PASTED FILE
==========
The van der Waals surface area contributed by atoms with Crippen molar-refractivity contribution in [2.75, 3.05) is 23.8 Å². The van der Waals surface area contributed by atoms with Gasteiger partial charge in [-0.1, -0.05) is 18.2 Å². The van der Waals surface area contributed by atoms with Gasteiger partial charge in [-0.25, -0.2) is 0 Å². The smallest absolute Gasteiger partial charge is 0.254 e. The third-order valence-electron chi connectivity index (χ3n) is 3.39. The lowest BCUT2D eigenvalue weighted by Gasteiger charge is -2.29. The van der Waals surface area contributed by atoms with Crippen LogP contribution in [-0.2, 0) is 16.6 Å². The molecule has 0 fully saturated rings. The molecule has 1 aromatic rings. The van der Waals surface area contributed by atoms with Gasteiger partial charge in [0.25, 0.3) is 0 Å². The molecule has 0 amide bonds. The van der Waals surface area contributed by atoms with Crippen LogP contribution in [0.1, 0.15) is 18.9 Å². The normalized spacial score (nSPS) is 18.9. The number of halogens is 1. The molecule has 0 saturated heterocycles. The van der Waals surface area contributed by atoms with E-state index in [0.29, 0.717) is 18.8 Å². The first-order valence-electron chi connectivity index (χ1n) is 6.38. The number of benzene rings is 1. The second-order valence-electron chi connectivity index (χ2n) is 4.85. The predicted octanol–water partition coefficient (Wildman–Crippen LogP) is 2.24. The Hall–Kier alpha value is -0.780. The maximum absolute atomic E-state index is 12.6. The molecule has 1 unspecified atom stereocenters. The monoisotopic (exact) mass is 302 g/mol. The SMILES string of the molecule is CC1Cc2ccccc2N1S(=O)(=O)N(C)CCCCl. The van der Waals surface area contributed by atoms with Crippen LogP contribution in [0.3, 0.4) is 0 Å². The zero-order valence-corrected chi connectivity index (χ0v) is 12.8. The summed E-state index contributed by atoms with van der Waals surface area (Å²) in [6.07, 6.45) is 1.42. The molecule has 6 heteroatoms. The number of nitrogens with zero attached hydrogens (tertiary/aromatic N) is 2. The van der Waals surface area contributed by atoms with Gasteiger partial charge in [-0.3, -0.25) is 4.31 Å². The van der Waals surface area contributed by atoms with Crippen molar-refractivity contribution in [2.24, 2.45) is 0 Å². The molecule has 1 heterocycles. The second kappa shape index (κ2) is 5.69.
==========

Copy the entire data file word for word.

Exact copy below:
The van der Waals surface area contributed by atoms with Crippen molar-refractivity contribution in [2.75, 3.05) is 23.8 Å². The van der Waals surface area contributed by atoms with Gasteiger partial charge in [-0.1, -0.05) is 18.2 Å². The van der Waals surface area contributed by atoms with Gasteiger partial charge in [-0.25, -0.2) is 0 Å². The smallest absolute Gasteiger partial charge is 0.254 e. The third-order valence-electron chi connectivity index (χ3n) is 3.39. The lowest BCUT2D eigenvalue weighted by Gasteiger charge is -2.29. The van der Waals surface area contributed by atoms with Crippen LogP contribution in [-0.2, 0) is 16.6 Å². The molecule has 0 fully saturated rings. The molecule has 1 aromatic rings. The van der Waals surface area contributed by atoms with Gasteiger partial charge in [0.25, 0.3) is 0 Å². The molecule has 0 amide bonds. The van der Waals surface area contributed by atoms with Crippen LogP contribution in [0.1, 0.15) is 18.9 Å². The normalized spacial score (nSPS) is 18.9. The number of halogens is 1. The molecule has 0 saturated heterocycles. The van der Waals surface area contributed by atoms with E-state index in [0.29, 0.717) is 18.8 Å². The first-order valence-electron chi connectivity index (χ1n) is 6.38. The number of benzene rings is 1. The second-order valence-electron chi connectivity index (χ2n) is 4.85. The predicted octanol–water partition coefficient (Wildman–Crippen LogP) is 2.24. The Hall–Kier alpha value is -0.780. The maximum absolute atomic E-state index is 12.6. The molecule has 1 unspecified atom stereocenters. The monoisotopic (exact) mass is 302 g/mol. The SMILES string of the molecule is CC1Cc2ccccc2N1S(=O)(=O)N(C)CCCCl. The van der Waals surface area contributed by atoms with Crippen LogP contribution in [0.3, 0.4) is 0 Å². The zero-order valence-corrected chi connectivity index (χ0v) is 12.8. The summed E-state index contributed by atoms with van der Waals surface area (Å²) in [6.07, 6.45) is 1.42. The molecule has 6 heteroatoms. The number of nitrogens with zero attached hydrogens (tertiary/aromatic N) is 2. The van der Waals surface area contributed by atoms with Gasteiger partial charge in [-0.3, -0.25) is 4.31 Å². The van der Waals surface area contributed by atoms with Crippen molar-refractivity contribution in [2.24, 2.45) is 0 Å². The molecule has 1 heterocycles. The second kappa shape index (κ2) is 5.69.